Natura Nihil Frustra Facit

Nature does nothing in vain.

I love collecting interesting side-facts from our lectures and want to share them here as some kind of off-topic goodie.

The work of cognition researches influences the protection status of species.
How “intelligent” a species is perceived factors into their protection status – some, like dolphins or primates, are sometimes granted a higher protection that what their endagerment would suggest because of this (click here for some input). It’s also easier to enforce that protection if the general public cares, and caring is easier when we see similarities between us and the species in question (i.e. “intelligence”). That’s why some of my colleagues argue that we have to take that into account when designing and experimental setup. Specifically when there’s a chance that the species might be clever enough to pass the test but is prevented to do so by a badly designed apparatus for example. That’s one side of it.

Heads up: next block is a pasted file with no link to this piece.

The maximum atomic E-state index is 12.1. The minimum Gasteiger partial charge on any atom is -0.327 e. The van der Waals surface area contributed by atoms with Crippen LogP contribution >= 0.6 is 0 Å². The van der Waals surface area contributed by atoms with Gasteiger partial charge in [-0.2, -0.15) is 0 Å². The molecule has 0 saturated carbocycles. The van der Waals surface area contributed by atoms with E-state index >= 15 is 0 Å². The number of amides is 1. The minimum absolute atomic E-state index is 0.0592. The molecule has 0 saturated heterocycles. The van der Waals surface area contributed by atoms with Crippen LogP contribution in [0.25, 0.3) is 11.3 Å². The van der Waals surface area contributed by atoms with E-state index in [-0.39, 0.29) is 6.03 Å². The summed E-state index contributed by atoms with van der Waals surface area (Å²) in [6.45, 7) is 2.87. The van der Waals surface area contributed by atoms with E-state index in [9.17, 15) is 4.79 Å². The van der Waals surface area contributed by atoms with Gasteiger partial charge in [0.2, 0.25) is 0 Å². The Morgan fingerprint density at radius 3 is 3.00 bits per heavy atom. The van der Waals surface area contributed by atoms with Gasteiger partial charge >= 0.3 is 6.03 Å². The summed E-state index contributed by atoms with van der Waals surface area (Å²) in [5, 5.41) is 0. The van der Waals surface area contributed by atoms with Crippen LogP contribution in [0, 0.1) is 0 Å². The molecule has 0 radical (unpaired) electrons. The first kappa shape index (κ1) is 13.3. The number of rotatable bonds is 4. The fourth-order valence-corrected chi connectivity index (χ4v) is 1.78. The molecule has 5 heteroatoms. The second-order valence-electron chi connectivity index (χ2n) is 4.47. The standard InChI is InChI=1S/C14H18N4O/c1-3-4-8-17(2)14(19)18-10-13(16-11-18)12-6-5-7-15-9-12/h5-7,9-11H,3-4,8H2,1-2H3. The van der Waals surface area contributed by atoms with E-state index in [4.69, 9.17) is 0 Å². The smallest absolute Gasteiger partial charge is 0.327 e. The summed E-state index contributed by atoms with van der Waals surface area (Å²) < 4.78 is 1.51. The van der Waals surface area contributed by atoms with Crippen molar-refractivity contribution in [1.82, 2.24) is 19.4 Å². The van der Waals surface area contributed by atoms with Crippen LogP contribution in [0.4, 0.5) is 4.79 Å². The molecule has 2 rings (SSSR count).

Another side of it is that a lab that dedicates itself to the investigation of the social system and cognition of pigs was strictly forbidden to call itself the “clever pig lab”.
And another is that dogs and rats are still widely used in labs, despite evidence that rats are capable of showing empathy and pro-social behaviour. They also laugh when being tickled.
[From a conversation I overheard at our lab. To my defence, the people involved are highly respected researchers.]

Size doesn’t matter all that much, at least when it comes to brains.